Coronavirus Infections/epidemiology , End Stage Liver Disease , Health Resources/trends , Liver Transplantation , Pandemics , Pneumonia, Viral/epidemiology , Tissue and Organ Procurement , Betacoronavirus , COVID-19 , End Stage Liver Disease/mortality , End Stage Liver Disease/surgery , Humans , International Cooperation , Liver Transplantation/ethics , Liver Transplantation/methods , Organizational Innovation , Pandemics/ethics , Pandemics/prevention & control , Patient Selection/ethics , SARS-CoV-2 , Surveys and Questionnaires , Tissue and Organ Procurement/ethics , Tissue and Organ Procurement/organization & administration , Tissue and Organ Procurement/trends , Waiting Lists/mortality
5.
An Pediatr (Engl Ed) ; 93(2): 134.e1-134.e9, 2020 Aug.
Article in Spanish | MEDLINE | ID: covidwho-627455

ABSTRACT

Despite being an international reference in donation and transplantation, Spain needs to improve pediatric donation, including donation after the circulatory determination of death. The present article, a summary of the consensus report prepared by the Organización Nacional de Trasplantes and the Spanish Pediatrics Association, intends the facilitation of donation procedures in newborns and children and the analysis of associated ethical dilemma. The ethical basis for donation in children, the principles of clinical assessment of possible donors, the criteria for the determination of death in children, intensive care management of donors, basic concepts of donation after the circulatory determination of death and the procedures for donation in newborns with severe nervous system's malformation incompatible with life, as well as in children receiving palliative care are commented. Systematically considering the donation of organs and tissues when a child dies in conditions consistent with donation is an ethical imperative and must become an ethical standard, not only because of the need of organs for transplantation, but also to ensure family centered care.


Subject(s)
Organ Transplantation/methods , Tissue Donors , Tissue and Organ Procurement/methods , Child , Death , Humans , Infant, Newborn , Organ Transplantation/ethics , Pediatrics/ethics , Spain , Tissue Donors/ethics , Tissue and Organ Procurement/ethics
6.
Am J Transplant ; 20(7): 1787-1794, 2020 Jul.
Article in English | MEDLINE | ID: covidwho-246190

ABSTRACT

In the context of a rapidly evolving pandemic, multiple organizations have released guidelines stating that all organs from potential deceased donors with severe acute respiratory syndrome coronavirus 2 (SARS-CoV-2) infection should be deferred, including from otherwise medically eligible donors found to have mild or asymptomatic SARS-CoV-2 discovered on routine donor screening. In this article, we critically examine the available data on the risk of transmission of SARS-CoV-2 through organ transplantation. The isolation of SARS-CoV-2 from nonlung clinical specimens, the detection of SARS-CoV-2 in autopsy specimens, previous experience with the related coronaviruses SARS-CoV and MERS-CoV, and the vast experience with other common RNA respiratory viruses are all addressed. Taken together, these data provide little evidence to suggest the presence of intact transmissible SARS-CoV in organs that can potentially be transplanted, specifically liver and heart. Other considerations including ethical, financial, societal, and logistical concerns are also addressed. We conclude that, for selected patients with high waitlist mortality, transplant programs should consider accepting heart or liver transplants from deceased donors with SARS-CoV-2 infection.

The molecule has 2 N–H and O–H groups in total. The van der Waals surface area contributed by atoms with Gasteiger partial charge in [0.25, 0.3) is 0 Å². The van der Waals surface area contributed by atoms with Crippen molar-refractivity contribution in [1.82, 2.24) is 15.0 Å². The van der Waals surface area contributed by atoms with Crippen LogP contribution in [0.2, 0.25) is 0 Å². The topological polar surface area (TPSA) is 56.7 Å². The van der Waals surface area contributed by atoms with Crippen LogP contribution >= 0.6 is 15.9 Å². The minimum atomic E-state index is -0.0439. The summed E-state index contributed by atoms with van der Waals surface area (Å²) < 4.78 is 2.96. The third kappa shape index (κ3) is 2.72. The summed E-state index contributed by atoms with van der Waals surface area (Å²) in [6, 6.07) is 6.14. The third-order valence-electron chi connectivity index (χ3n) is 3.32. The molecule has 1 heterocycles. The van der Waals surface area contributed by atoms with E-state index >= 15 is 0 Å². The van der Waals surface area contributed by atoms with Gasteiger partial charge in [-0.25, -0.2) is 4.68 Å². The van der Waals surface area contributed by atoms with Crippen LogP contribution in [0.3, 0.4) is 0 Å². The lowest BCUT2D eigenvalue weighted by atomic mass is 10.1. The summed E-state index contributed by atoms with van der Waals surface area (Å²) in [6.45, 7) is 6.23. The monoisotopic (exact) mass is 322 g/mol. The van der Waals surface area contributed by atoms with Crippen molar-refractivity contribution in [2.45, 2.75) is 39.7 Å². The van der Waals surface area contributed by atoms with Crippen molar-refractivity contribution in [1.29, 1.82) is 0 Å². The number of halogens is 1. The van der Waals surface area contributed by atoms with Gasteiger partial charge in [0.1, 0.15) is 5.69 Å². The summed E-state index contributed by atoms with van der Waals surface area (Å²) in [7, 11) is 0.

Subject(s)
Coronavirus Infections/prevention & control , Coronavirus Infections/transmission , Pandemics/prevention & control , Pneumonia, Viral/prevention & control , Pneumonia, Viral/transmission , Tissue Donors , Tissue and Organ Procurement/standards , Tissue and Organ Procurement/trends , Betacoronavirus , COVID-19 , Ethics, Medical , Heart/virology , Heart Transplantation/adverse effects , Heart Transplantation/trends , Humans , Liver/virology , Liver Transplantation/adverse effects , Liver Transplantation/trends , Lung/virology , Occupational Exposure , SARS-CoV-2 , Severe Acute Respiratory Syndrome/prevention & control , Tissue and Organ Procurement/ethics , Waiting Lists
7.
Am J Transplant ; 20(7): 1795-1799, 2020 Jul.
Article in English | MEDLINE | ID: covidwho-176126

ABSTRACT

Severe acute respiratory syndrome coronavirus 2 (SARS-CoV-2) has rapidly become an unprecedented pandemic that has impacted society, disrupted hospital functions, strained health care resources, and impacted the lives of transplant professionals. Despite this, organ failure and the need for transplant continues throughout the United States. Considering the perpetual scarcity of deceased donor organs, Kates et al present a viewpoint that advocates for the utilization of coronavirus disease 2019 (COVID-19)-positive donors in selected cases. We present a review of the current literature that details the potential negative consequences of COVID-19-positive donors. The factors we consider include (1) the risk of blood transmission of SARS-CoV-2, (2) involvement of donor organs, (3) lack of effective therapies, (4) exposure of health care and recovery teams, (5) disease transmission and propagation, and (6) hospital resource utilization. While we acknowledge that transplant fulfills the mission of saving lives, it is imperative to consider the consequences not only to our recipients but also to the community and to health care workers, particularly in the absence of effective preventative or curative therapies. For these reasons, we believe the evidence and risks show that COVID-19 infection should continue to remain a contraindication for donation, as has been the initial response of donation and transplant societies.


Subject(s)
Betacoronavirus , Coronavirus Infections/prevention & control , Coronavirus Infections/transmission , Organ Transplantation/adverse effects , Organ Transplantation/trends , Pandemics/prevention & control , Pneumonia, Viral/prevention & control , Pneumonia, Viral/transmission , Tissue Donors , Tissue and Organ Procurement/ethics , Tissue and Organ Procurement/trends , COVID-19 , Ethics, Medical , Humans , Intensive Care Units , Occupational Exposure , Personal Protective Equipment , Resource Allocation , Risk , SARS-CoV-2 , Tissue and Organ Procurement/statistics & numerical data , United States